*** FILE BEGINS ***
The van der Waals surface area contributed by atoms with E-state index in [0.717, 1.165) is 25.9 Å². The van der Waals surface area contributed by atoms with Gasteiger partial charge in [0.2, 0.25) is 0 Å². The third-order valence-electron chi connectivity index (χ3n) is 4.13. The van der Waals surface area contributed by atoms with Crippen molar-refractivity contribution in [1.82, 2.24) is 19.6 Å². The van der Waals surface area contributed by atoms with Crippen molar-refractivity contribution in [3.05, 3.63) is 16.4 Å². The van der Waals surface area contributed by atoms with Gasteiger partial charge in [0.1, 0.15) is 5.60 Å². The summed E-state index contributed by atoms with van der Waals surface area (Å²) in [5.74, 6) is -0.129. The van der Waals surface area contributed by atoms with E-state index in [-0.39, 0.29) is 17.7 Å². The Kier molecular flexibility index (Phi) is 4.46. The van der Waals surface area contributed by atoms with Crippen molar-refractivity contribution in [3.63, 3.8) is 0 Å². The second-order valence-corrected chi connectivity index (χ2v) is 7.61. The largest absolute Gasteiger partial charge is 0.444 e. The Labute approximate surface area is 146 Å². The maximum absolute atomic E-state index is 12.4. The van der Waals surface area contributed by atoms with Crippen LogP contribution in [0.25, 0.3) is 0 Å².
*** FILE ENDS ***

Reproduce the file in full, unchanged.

The van der Waals surface area contributed by atoms with E-state index in [0.717, 1.165) is 25.9 Å². The van der Waals surface area contributed by atoms with Gasteiger partial charge in [0.2, 0.25) is 0 Å². The third-order valence-electron chi connectivity index (χ3n) is 4.13. The van der Waals surface area contributed by atoms with Crippen molar-refractivity contribution in [1.82, 2.24) is 19.6 Å². The van der Waals surface area contributed by atoms with Crippen molar-refractivity contribution in [3.05, 3.63) is 16.4 Å². The van der Waals surface area contributed by atoms with Gasteiger partial charge in [0.1, 0.15) is 5.60 Å². The summed E-state index contributed by atoms with van der Waals surface area (Å²) in [5.74, 6) is -0.129. The van der Waals surface area contributed by atoms with E-state index in [-0.39, 0.29) is 17.7 Å². The Kier molecular flexibility index (Phi) is 4.46. The van der Waals surface area contributed by atoms with Crippen molar-refractivity contribution in [3.63, 3.8) is 0 Å². The second-order valence-corrected chi connectivity index (χ2v) is 7.61. The largest absolute Gasteiger partial charge is 0.444 e. The Labute approximate surface area is 146 Å². The maximum absolute atomic E-state index is 12.4. The van der Waals surface area contributed by atoms with Crippen LogP contribution in [0.25, 0.3) is 0 Å².